You must realize that the grades during the first two years of medical school do not matter too much for residencies. Still, try to do well and at least pass, but do not be disappointed if you cannot honor. I honored some of my classes, high passed most, and even only passed a few. Overall, I would say that I did average grade-wise. But I plan do much, much higher than average on my board exam.
Your new goal is to do well on the COMLEX and USMLE. Program directors care more about board exam because it is a way to objectively compare the applicants to a residency program.
First Semester – Part 1 of the Second Year of Medical School
Overall, the first semester has a lighter course load than the second semester, especially at the beginning of the year. You can get a lot of free time by skipping classes and cramming the materials. Although I did not like to cram for first year, cramming for second year is highly recommended because the materials are taught so poorly and are so low yield, especially for clinical medicine.
I would also recommend that you group up with your friends and share notes. I did not learn about this strategy until the second semester but I am going to present it to you now so you can get the full benefit from it. So this is how the group-note-sharing strategy works:
One person from the group would attend class and share the notes with the group. Then another person from the group would attend another class and share the notes with the group. This is a good strategy for those who learn better by reading than attending class. If someone does not want to go to class at all, he or she could be in charge of doing old exams and share those with the group. Basically, divide whatever work that needs to get done between the group.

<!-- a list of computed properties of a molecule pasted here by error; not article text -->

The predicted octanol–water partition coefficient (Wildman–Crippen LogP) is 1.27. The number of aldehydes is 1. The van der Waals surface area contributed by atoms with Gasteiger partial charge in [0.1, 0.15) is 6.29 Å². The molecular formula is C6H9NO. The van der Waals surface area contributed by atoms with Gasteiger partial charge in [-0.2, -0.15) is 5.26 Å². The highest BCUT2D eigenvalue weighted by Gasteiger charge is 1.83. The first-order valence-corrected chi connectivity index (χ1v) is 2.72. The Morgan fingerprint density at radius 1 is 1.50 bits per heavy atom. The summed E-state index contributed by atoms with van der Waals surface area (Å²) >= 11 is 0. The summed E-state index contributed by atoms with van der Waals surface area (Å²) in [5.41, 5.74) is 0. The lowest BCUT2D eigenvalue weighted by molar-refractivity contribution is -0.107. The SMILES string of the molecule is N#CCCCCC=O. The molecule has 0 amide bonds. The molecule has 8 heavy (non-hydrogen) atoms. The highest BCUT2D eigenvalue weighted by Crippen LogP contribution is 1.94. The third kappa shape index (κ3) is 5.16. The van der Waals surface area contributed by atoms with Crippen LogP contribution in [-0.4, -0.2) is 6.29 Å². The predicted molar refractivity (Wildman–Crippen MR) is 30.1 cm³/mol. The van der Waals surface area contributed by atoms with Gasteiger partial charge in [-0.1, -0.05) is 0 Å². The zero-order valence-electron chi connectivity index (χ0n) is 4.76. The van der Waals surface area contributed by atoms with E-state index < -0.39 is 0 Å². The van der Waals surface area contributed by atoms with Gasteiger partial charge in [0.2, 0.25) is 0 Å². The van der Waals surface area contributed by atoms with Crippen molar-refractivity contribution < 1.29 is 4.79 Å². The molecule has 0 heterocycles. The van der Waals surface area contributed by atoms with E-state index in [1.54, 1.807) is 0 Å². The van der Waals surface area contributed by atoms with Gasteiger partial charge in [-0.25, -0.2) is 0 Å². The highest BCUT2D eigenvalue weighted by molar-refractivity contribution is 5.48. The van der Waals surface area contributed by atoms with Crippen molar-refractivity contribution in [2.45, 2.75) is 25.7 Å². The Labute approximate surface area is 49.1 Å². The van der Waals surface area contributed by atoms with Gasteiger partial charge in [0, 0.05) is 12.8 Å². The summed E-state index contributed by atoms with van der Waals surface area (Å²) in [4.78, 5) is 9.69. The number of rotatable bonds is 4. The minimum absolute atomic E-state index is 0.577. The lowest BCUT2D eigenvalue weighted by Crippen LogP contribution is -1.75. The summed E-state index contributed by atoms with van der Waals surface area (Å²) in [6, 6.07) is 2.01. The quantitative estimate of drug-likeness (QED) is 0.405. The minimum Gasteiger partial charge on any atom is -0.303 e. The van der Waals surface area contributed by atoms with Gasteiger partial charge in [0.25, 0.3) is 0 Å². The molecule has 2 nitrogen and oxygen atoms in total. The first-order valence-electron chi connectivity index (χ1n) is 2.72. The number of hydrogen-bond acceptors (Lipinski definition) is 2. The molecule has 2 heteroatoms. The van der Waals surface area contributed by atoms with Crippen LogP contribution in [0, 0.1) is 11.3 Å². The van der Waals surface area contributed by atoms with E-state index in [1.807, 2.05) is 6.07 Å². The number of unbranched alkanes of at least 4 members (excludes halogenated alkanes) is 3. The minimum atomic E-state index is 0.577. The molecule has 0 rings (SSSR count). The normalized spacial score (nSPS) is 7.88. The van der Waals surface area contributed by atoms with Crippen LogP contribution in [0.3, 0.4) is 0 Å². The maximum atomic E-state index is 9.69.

My classmates are really awesome because for some subjects, they made review sheets and shared them with the whole class. I have skipped blocks of classes, read the review sheets someone sent out to the class, and have done well on my exams. I saved hundreds of hours by doing this.
For the first semester of the second year of medical school, I did attend almost all the classes. I wish I did not and just employed the strategy I told you about. I did equally well when skipping class and cramming compared to going to class and not cramming. The main difference is that the first option saved me so much time.
With all that free time, you can enjoy life or get started for board exam studying. If you are on top of things and do not like to procrastinate, it is a good idea to start preparing for Step 1 during the beginning of second year. Now I understand there will be lots that you did not learn yet. For example, pharmacology and pathology are second year courses. I would not have learned them yet in the beginning of second year. However, in the first year, I did learn physiology and biochemistry. So if I was starting to prepare for boards in the first semester, I would review and do practice questions on those subjects that I have already learned.